Just looked at a spare rocker box and they both show the same narrowing on the curvy section to the inside of the RHS front section in the casting. Reckon that apparent slip in the mould may account for some of the mess from the top of a lot of our engines. *sad2*

Cheers
Mike Hutchings
A10, B50, T800; 1,2,3 (& DVR2)
Director, DRL www.dynamoregulators.com

Offline Stephen Foster

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Re: rocker box gaskets again
« Reply #11 on: 05.11. 2013 17:32 »
Im not an engineer & expect to get shot down in flames !
Wonder if a small groove could be cut all around the joint faces on the rocker box with a router , etc ,  o ring type material being next
carefully fed into this ?
Only an idea & Im certain the experts will explain the flaws in this scheme ?

Im only a retired welder !
I own a 1955/56 B.S.A Swinging Arm "Golden Flash" , had it since 1976 .

Offline Briz

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Re: rocker box gaskets again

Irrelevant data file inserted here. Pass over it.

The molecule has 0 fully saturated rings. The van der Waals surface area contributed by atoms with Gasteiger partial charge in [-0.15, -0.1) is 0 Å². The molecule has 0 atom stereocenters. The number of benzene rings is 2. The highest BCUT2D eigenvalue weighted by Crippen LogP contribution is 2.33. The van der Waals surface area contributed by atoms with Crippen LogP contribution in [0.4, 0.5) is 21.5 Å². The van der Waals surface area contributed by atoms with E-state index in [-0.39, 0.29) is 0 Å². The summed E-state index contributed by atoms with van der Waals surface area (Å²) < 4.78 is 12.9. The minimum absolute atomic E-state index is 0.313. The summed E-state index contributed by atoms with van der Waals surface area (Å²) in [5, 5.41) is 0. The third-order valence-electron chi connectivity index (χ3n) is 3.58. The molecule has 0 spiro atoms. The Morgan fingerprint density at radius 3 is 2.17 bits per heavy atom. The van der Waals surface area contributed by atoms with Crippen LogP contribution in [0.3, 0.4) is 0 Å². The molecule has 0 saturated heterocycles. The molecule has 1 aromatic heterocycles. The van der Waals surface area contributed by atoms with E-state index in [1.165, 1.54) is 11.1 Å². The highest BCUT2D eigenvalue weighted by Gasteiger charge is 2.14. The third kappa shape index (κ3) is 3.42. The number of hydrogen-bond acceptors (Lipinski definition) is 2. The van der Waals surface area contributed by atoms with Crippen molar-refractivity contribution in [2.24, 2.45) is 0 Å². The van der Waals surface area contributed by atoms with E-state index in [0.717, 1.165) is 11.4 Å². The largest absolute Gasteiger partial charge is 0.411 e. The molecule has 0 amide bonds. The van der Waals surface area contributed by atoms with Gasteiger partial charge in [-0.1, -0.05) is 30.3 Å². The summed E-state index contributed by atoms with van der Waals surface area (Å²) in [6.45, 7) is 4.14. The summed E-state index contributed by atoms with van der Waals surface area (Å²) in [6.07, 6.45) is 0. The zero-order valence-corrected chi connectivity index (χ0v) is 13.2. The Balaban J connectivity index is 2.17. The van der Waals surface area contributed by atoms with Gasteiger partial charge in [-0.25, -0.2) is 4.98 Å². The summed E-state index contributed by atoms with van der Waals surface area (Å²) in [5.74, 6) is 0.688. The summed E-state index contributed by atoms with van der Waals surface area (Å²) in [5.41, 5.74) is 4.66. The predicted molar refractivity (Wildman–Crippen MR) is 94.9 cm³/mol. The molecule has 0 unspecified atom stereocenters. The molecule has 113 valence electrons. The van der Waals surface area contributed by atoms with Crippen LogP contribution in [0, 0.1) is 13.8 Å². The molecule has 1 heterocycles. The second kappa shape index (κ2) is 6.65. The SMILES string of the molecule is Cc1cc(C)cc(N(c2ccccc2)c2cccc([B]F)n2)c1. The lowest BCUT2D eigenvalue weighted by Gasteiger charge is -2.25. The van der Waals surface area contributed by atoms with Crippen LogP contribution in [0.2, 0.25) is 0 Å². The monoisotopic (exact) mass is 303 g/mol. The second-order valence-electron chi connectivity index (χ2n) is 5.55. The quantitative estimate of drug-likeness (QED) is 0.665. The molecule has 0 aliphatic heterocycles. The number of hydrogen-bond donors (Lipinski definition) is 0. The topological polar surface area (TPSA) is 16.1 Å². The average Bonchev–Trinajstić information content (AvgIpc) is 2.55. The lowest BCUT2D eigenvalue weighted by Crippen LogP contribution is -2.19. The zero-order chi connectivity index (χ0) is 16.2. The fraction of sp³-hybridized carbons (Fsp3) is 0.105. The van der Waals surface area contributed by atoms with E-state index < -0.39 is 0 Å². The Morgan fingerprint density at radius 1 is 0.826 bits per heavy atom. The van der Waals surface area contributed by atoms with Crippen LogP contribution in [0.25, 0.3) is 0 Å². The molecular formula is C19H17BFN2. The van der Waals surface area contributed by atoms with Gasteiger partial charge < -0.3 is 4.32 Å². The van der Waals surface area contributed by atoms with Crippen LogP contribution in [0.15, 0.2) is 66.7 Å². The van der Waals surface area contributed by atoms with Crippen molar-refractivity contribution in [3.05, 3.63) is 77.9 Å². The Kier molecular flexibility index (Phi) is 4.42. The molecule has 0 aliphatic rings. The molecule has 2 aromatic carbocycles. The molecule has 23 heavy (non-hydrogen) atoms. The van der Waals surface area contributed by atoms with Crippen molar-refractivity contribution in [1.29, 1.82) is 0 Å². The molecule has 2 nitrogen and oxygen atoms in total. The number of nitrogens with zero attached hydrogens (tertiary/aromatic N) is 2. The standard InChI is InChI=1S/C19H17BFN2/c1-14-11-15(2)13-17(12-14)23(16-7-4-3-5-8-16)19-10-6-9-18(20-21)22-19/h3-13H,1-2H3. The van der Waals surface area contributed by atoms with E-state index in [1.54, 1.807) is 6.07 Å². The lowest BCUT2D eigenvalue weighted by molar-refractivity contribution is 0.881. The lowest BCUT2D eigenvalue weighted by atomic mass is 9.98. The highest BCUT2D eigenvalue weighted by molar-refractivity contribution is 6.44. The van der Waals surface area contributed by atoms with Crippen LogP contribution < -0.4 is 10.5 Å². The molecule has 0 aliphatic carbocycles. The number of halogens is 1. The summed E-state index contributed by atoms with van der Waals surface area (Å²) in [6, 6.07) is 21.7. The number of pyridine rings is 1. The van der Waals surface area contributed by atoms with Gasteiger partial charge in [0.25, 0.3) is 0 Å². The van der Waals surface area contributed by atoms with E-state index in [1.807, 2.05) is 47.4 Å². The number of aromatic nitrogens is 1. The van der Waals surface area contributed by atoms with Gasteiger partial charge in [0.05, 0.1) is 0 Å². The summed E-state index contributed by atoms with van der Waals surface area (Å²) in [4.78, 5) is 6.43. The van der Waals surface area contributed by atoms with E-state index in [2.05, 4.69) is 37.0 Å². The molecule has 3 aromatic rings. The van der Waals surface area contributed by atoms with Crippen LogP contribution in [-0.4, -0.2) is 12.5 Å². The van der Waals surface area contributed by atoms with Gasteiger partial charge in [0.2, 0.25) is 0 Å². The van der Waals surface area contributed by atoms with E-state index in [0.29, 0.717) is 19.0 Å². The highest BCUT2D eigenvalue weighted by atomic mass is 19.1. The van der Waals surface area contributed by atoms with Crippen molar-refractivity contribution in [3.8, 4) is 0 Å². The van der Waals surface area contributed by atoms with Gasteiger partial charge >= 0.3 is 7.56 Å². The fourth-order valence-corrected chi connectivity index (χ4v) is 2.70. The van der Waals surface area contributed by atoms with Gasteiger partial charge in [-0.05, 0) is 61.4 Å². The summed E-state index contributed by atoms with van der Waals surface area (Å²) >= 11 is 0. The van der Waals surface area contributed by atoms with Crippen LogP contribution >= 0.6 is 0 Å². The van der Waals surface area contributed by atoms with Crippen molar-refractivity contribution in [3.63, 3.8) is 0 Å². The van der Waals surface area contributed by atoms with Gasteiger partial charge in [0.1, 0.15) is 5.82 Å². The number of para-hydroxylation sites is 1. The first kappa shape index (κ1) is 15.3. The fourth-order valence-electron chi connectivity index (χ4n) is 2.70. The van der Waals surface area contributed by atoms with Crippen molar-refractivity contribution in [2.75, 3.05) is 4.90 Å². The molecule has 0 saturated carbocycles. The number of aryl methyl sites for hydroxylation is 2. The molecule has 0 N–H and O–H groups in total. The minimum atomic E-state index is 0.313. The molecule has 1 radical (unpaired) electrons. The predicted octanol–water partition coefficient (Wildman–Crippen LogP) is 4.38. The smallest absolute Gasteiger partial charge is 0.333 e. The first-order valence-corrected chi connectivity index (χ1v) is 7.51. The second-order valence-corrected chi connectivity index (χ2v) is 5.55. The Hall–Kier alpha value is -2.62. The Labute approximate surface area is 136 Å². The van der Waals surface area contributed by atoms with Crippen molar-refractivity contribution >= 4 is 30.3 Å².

« Reply #12 on: 05.11. 2013 21:37 »
It could be done on a CNC mill with appropriate programming. I'd like to see someone try with a router! Or maybe I wouldn't. *eek*
Trouble is that the mating surfaces are narrow and dont always line up that well with each other. I saw one once with less than 2mm actually meeting up.
The O-rings could be made with one of the make-your-own type kits. But I've noticed that these tend to be a bit hard at the glued joint. The O-rings would have to be very well made to stay in the groove during assembly. I bet you'd have the devils own job assembling it without some part of one of them popping out.

Offline WozzA

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Re: rocker box gaskets again
« Reply #13 on: 05.11. 2013 21:56 »
Im not an engineer & expect to get shot down in flames !
Wonder if a small groove could be cut all around the joint faces on the rocker box with a router , etc ,  o ring type material being next
carefully fed into this ?
Only an idea & Im certain the experts will explain the flaws in this scheme ?

Im only a retired welder !

We did that to all the covers on a Honda Formula 3 motor, & it never leaked..
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Offline alanp

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Re: rocker box gaskets again
« Reply #14 on: 06.11. 2013 06:39 »
Just a thought to add to this topic, don't be tempted to tighten down the rocker box at the first sign of an oil leak unless you are prepared to reset your tappet clearances. Any extra squashing of the now soggy gasket will alter your clearances. BSA mounted the rockers as part of the head on the later A65s etc so the clearances weren't affected by whatever you did to the rocker cover.